Gov't body accused of endorsing marriage for girls from age 9

Some thousands of Turkish women march to protest against a law project by the government, in Istanbul, Nov. 25, 2016. Following a public outcry, Turkey's government withdrew a proposal that critics said would have allowed men accused of sexually abusing underage girls to go free if they were married to their victims.


ANKARA, Turkey -- An online glossary posted by Turkey's state religious affairs body suggesting that girls as young as 9 could marry has sparked a public outcry, including calls for an inquiry and the dismantling of the organization.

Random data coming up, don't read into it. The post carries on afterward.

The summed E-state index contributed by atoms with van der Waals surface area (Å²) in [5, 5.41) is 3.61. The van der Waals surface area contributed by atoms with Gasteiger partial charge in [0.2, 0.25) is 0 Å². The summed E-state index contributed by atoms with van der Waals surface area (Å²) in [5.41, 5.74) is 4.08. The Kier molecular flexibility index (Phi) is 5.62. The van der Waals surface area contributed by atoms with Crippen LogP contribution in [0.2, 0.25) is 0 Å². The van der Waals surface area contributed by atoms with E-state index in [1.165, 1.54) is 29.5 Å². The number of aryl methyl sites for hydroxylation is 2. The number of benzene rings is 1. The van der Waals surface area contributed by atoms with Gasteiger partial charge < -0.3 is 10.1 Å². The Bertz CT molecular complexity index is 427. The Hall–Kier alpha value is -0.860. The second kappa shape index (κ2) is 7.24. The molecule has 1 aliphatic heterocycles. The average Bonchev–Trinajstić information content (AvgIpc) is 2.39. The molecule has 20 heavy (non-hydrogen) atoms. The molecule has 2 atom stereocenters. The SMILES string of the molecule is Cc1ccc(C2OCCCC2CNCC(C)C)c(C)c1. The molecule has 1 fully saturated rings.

The glossary of Islamic terms, which has since been removed, defined marriage as an institution that saves a person from adultery and said girls can marry when they reach puberty - as early as age 9.

The main opposition party has asked prosecutors to investigate.

The Directorate of Religious Affairs, or Diyanet, has denied approving underage marriages and said the glossary merely interpreted Islamic laws, Hurriyet newspaper reported Thursday.

Diyanet previously caused an uproar by suggesting a father could lust after his daughter.